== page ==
This assignment from Art took me much longer than I expected.
As I mentioned in last post, I had to animate his blocking shot 2.
There are 4 characters in the scene, 2 main characters and 2 supporting character.
The shot is 24-second long.
The main characters took me totally 13 hours to complete, 9 for Jimmy (the flower) and 4 for the Bob (the bee).
The other two took me about 7 hours, 1 for the ant, 6 for the kid.
Art wanted the kid to come in the scene playing with his plane toy instead of just walking in the scene. So that took a little more time to completely do the whole thing.
I had presented the work to Art and he said it was satisfactory. The work took a lot of time and energy but it was fun after all. I liked the outcome as well.
Here’s the shot before and after animating:
In this work, I was more careful about keeping the poses and the timing Art had set in his blocking because in the first task as he commented last time.
The problem I encountered in this scene was that when I wanted to playblast (previewing the shot without fully rendering) only a part of the shot, the sound didn’t synchronize at all. It’s the bug in maya and I had to playblast from the beginning every time. Luckily, only 1 character which was Jimmy talked in this shot. So when I finished animating Jimmy, I didn’t have to use the sound anymore.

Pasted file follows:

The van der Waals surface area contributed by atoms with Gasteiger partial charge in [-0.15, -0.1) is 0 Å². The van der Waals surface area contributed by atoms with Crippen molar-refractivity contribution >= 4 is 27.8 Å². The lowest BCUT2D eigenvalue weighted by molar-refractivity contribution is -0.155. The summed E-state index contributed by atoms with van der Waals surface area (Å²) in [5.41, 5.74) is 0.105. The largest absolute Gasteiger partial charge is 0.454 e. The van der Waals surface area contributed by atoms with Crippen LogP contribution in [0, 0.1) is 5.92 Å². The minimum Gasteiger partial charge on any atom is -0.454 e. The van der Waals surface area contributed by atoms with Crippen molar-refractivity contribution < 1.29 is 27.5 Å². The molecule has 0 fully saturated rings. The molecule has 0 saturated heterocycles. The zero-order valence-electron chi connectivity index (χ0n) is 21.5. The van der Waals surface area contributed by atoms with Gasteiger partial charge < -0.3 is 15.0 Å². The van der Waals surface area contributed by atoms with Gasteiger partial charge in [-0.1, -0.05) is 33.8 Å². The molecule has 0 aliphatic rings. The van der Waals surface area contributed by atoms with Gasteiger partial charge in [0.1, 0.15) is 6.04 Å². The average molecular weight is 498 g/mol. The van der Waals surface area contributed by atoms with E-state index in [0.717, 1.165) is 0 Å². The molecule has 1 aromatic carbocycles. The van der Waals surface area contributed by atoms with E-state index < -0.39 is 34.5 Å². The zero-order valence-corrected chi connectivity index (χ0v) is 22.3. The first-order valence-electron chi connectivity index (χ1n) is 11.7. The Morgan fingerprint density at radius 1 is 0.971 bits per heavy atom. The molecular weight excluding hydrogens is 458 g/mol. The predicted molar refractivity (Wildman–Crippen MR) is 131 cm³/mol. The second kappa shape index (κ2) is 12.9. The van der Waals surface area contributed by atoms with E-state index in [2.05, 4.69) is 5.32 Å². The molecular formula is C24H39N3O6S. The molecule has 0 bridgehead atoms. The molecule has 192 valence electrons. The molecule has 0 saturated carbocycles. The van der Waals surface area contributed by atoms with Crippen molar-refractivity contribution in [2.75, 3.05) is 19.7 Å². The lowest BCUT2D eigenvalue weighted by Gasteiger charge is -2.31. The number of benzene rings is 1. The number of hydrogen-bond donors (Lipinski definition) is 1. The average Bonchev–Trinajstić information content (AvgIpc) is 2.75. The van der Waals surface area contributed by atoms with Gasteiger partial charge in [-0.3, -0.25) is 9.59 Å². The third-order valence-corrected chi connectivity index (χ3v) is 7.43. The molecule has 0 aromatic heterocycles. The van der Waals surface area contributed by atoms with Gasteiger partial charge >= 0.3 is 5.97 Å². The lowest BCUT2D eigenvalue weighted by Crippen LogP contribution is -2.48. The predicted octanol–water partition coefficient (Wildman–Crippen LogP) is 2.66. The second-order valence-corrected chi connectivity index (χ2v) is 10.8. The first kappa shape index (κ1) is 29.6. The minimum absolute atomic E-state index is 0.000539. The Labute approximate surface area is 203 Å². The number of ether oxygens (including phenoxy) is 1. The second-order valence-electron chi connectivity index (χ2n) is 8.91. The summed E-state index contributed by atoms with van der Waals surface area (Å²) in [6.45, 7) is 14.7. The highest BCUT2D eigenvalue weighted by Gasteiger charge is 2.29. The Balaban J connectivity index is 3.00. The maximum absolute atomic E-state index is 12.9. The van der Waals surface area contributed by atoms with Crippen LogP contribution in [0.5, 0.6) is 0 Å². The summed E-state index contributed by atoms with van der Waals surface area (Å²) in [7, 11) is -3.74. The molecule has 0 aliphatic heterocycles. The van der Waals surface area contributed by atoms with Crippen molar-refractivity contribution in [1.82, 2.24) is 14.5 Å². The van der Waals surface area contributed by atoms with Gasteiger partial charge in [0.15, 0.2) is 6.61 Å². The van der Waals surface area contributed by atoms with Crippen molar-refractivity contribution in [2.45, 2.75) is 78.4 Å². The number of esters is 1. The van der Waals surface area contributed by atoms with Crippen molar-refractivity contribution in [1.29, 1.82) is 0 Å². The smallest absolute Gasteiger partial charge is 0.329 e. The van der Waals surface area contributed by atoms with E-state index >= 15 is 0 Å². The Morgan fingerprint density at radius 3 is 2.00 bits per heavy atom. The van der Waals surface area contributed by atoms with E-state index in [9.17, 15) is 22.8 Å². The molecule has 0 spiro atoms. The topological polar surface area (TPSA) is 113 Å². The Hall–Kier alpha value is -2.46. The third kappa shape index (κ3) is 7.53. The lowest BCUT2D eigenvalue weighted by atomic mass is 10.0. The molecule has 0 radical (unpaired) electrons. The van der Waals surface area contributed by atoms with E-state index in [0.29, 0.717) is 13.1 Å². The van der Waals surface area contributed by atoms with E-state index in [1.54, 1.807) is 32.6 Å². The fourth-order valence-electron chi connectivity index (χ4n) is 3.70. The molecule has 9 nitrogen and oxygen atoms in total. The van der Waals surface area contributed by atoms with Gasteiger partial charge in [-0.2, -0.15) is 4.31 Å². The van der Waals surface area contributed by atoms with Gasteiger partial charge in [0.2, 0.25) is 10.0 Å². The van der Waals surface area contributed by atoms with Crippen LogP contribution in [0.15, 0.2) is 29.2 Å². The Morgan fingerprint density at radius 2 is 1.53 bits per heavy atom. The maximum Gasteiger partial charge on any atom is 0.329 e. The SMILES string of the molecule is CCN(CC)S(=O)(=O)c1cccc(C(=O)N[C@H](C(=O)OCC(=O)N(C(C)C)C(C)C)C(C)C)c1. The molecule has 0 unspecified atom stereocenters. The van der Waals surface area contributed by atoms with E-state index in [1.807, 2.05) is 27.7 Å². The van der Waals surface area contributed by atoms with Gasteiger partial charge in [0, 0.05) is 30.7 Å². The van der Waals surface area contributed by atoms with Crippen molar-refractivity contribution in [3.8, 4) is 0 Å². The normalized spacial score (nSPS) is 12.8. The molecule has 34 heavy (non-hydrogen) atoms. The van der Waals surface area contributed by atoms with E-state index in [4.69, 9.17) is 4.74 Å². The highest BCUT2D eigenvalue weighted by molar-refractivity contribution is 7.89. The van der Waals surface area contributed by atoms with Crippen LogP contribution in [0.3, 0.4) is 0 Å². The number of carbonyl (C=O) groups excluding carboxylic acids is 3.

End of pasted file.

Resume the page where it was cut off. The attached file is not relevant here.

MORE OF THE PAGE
In this task, I learn that the sound does help animation. It is a perfect guideline for action timing, facial expression, and, of course, lip-sync.
Another problem in animating this scene was that when I did lip-sync for Jimmy, his head kept moving and it was not easy to see if his mouth moved correctly. Therefore, I created additional camera called “faceTrack” and parented (or in the other word, sticked”) it with the face controller so that it followed the face of Jimmy all the time. Also, Bob was so far from the render camera and the center of the scene, it was hard to move the camera to and work with the character. This solution worked perfectly for doing Jimmy lip sync and animating Bob.
Here’s what it looks like to attach the camera to the character I was working with: